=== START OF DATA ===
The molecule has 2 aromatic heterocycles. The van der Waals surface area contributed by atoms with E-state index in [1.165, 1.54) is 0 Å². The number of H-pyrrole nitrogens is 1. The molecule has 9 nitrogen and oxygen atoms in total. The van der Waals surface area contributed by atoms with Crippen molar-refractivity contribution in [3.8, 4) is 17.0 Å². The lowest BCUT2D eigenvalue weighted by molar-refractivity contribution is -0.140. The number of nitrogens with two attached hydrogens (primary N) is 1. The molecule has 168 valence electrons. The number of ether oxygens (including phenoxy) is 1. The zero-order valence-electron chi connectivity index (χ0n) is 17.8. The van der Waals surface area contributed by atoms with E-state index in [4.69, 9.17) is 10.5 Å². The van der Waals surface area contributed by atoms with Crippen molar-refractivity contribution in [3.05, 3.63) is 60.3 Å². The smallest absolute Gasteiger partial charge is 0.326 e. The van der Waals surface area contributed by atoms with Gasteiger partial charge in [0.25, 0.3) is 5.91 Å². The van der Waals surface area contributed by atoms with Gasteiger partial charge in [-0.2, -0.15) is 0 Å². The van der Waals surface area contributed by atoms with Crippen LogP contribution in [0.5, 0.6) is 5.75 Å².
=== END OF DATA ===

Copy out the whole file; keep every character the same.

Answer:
The molecule has 2 aromatic heterocycles. The van der Waals surface area contributed by atoms with E-state index in [1.165, 1.54) is 0 Å². The number of H-pyrrole nitrogens is 1. The molecule has 9 nitrogen and oxygen atoms in total. The van der Waals surface area contributed by atoms with Crippen molar-refractivity contribution in [3.8, 4) is 17.0 Å². The lowest BCUT2D eigenvalue weighted by molar-refractivity contribution is -0.140. The number of nitrogens with two attached hydrogens (primary N) is 1. The molecule has 168 valence electrons. The number of ether oxygens (including phenoxy) is 1. The zero-order valence-electron chi connectivity index (χ0n) is 17.8. The van der Waals surface area contributed by atoms with E-state index in [4.69, 9.17) is 10.5 Å². The van der Waals surface area contributed by atoms with Crippen molar-refractivity contribution in [3.05, 3.63) is 60.3 Å². The smallest absolute Gasteiger partial charge is 0.326 e. The van der Waals surface area contributed by atoms with Gasteiger partial charge in [0.25, 0.3) is 5.91 Å². The van der Waals surface area contributed by atoms with Gasteiger partial charge in [-0.2, -0.15) is 0 Å². The van der Waals surface area contributed by atoms with Crippen LogP contribution in [0.5, 0.6) is 5.75 Å².